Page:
Every year, news stories about US gasoline prices appear in the early spring and remain popular until the end of the summer driving season in September. But “pain at the pump” takes on special significance during presidential election years, as Republicans and Democrats use gas prices to attack one another’s energy policies and curry favor with voters. This year, the GOP is blaming the Obama administration for rising prices, but in 2008, it was Barack Obama, then a senator from Illinois, who was pointing his finger at Washington. Make no mistake, all such accusations rest on shaky ground. The price of gasoline is determined primarily by the price of crude oil (in February it accounted for 72 percent of the cost of regular unleaded and 65 percent of the cost of diesel), which is established by a global market over which US energy policy holds little short-term sway.
The 2012 campaign has already seen innumerable claims and counterclaims related to gas prices and domestic oil production. Journalists should be fact checking all those statements, letting their readers and viewers know whether they represent truth or spin. More often than not, however, they drop competing quotes into their stories without assessing their relative merits. This is lazy reporting that does a disservice to voters. We understand it can be hard to dig up the necessary background on deadline, especially while traveling. Here, then, is a Reporter’s Toolbox of primary sources of information related to gasoline prices and oil production in the US, which journalists can use to evaluate and clarify the political rhetoric.
The US Energy Information Administration (EIA) maintains a terrific website called Energy Explained, which provides easy to understand explanations of all of the country’s renewable and nonrenewable energy sources. The section on Gasoline is broken down into five subsections: Where Our Gasoline Comes From, Use of Gasoline, Prices and Outlook, History of Gasoline, and Gasoline & the Environment. The Prices and Outlook subsection is further divided into three parts, which campaign reporters will likely find most useful:
- • Factors Affecting Gasoline Prices: the cost of crude oil; taxes; refining costs and profits; distribution and marketing costs and profits.
- • Price Fluctuations: crude oil supply and prices; seasonal demand for gasoline.
- • Regional Price Differences: distance from supply; supply disruptions; retail competition and operating costs; environmental programs.
- • What’s up (and down) with gasoline prices?
- • Why don’t fuel prices change as quickly as crude oil prices?
- • What do I pay for in a gallon of regular gasoline?
- • Does EIA have gasoline prices by city, county, or zip code?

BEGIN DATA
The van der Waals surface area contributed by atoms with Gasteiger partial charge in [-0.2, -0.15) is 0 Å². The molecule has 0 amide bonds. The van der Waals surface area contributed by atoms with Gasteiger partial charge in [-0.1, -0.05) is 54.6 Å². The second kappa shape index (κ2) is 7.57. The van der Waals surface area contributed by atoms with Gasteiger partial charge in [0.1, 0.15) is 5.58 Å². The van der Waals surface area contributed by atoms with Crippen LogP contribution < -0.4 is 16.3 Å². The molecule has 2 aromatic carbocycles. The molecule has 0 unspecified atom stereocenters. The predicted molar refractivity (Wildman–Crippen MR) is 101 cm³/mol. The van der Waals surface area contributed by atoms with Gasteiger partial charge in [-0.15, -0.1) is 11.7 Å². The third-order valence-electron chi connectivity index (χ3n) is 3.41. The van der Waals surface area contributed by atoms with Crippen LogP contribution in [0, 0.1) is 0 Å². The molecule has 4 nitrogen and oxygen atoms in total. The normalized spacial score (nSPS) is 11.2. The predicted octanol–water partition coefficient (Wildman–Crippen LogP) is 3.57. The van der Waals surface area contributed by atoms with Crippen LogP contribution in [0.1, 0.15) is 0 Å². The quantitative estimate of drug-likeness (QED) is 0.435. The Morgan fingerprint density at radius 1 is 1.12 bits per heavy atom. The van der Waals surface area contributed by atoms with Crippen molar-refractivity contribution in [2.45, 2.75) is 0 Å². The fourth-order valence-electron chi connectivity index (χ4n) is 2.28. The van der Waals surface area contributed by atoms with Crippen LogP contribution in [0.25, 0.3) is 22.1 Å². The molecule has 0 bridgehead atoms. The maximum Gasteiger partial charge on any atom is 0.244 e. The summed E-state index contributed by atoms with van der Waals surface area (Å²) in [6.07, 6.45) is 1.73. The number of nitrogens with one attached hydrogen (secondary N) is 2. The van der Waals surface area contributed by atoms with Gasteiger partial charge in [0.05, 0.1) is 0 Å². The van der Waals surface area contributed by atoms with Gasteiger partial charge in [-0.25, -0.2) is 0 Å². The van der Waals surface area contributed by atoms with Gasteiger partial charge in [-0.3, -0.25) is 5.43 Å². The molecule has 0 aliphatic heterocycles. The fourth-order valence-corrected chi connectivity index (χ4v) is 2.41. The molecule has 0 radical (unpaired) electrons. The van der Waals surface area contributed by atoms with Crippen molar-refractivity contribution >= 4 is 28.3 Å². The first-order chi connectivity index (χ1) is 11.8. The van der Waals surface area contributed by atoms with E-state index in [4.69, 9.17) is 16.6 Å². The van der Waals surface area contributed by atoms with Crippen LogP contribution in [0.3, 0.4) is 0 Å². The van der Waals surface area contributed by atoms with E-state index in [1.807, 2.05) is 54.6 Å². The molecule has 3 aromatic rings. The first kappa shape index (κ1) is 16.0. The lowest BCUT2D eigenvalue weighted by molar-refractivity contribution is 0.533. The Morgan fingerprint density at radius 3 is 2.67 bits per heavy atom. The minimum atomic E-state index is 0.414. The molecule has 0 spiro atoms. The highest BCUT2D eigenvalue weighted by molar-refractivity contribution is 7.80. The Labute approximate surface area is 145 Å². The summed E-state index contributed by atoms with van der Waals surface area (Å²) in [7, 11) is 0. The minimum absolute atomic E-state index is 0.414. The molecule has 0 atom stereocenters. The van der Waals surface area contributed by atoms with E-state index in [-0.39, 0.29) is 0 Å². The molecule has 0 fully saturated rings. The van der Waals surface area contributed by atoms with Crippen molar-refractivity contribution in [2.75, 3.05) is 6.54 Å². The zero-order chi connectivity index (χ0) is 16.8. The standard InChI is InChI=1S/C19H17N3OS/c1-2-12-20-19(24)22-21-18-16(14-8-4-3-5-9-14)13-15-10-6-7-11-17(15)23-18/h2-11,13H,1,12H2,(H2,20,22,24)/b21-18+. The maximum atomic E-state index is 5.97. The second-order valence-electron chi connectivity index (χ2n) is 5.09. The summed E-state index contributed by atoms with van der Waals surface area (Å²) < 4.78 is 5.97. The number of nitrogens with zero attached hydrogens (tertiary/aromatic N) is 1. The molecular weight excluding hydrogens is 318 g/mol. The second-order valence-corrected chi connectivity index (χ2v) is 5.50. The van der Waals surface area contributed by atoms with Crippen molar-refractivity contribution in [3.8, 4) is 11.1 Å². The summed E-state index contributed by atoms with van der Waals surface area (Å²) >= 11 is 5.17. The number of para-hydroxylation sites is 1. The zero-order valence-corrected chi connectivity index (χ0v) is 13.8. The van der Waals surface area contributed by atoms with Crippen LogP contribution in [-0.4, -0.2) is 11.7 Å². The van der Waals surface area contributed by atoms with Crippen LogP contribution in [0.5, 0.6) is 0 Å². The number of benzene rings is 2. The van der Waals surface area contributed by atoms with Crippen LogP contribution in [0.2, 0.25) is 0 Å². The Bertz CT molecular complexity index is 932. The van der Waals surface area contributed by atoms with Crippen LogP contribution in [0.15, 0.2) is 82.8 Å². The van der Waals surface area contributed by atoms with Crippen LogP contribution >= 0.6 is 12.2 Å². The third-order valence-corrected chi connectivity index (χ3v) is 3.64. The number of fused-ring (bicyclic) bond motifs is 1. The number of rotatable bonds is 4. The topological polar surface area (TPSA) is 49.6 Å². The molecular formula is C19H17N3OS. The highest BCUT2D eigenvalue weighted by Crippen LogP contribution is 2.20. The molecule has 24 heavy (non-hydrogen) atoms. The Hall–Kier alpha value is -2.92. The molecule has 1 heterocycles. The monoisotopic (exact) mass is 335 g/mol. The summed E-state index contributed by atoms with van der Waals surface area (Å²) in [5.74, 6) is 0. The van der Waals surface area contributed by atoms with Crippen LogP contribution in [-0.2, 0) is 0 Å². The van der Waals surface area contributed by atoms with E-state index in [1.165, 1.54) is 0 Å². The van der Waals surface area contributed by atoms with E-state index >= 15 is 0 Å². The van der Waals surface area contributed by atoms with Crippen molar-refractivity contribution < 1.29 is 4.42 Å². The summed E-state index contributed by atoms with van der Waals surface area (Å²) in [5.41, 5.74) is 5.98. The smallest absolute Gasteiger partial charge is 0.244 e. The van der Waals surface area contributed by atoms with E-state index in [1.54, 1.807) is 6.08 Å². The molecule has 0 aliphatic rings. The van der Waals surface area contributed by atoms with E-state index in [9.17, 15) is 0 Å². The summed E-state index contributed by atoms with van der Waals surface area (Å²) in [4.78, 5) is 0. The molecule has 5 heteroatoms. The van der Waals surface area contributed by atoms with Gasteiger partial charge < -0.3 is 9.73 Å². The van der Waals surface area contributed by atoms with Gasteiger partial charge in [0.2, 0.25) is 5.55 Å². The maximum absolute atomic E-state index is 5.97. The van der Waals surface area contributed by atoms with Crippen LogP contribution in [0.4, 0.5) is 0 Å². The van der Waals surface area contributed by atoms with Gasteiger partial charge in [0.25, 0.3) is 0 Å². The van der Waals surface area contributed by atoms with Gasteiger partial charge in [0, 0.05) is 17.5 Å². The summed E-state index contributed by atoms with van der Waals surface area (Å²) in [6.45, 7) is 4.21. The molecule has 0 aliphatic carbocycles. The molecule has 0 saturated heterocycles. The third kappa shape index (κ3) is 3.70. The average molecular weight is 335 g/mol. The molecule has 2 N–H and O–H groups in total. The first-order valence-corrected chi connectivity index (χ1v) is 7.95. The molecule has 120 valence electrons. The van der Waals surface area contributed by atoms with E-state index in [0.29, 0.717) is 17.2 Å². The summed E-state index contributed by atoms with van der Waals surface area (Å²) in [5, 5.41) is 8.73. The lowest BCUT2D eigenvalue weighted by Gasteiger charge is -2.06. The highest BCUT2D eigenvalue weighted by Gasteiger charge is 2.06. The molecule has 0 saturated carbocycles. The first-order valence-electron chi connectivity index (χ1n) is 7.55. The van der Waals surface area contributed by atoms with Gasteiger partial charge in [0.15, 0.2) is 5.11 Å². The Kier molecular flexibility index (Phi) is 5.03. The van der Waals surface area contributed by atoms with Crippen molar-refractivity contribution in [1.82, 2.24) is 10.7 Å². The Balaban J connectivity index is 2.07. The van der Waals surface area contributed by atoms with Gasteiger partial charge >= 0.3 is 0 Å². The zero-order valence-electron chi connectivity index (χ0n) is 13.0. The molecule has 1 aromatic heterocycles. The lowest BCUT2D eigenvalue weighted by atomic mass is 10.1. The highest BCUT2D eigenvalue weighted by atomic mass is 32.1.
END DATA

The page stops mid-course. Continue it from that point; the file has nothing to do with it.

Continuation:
- • How can I find historical gasoline prices for each State?
- • Where can I find inflation-adjusted gasoline prices?
- • What is the outlook for gasoline prices for 2012 and for 2013?
Those wanting to dig deeper should turn to the EIA’s Petroleum & Others Liquids website. It includes the weekly Gasoline and Diesel Fuel Update and is denser than the overview/explainer pages, but contains hard data and analyses and projections for prices, crude reserves and production, refining and processing, imports/exports and movements, stocks, and consumption and sales. One of the more useful resources to be found there is the report This Week in Petroleum, which provides information about recent events affecting the petroleum industry and markets.
The Global Oil Market
Since the price of crude oil is the primary determinant of the cost of gasoline, it behooves reporters to know something about the global oil market. A good place to start is the EIA’s primer on Oil Market Basics, which includes chapters on supply, demand, trade, refining, stocks, and prices, among others. The administration also has a helpful page, “What Drives Crude Oil Prices?”, which is updated monthly and quarterly, and which analyzes seven factors that influence oil markets: supply from OPEC and non-OPEC countries (Organization of Petroleum Exporting Countries), demand in OECD and non-OECD countries (Organization for Economic Cooperation and Development), inventories and reserves, spot prices, and financial markets.
From there, the EIA provides up-to-date statistics on international oil production, consumption, and pricing (including historical and projected information), as does the International Energy Agency (IEA) via its monthly Oil Market Report.
US Oil Production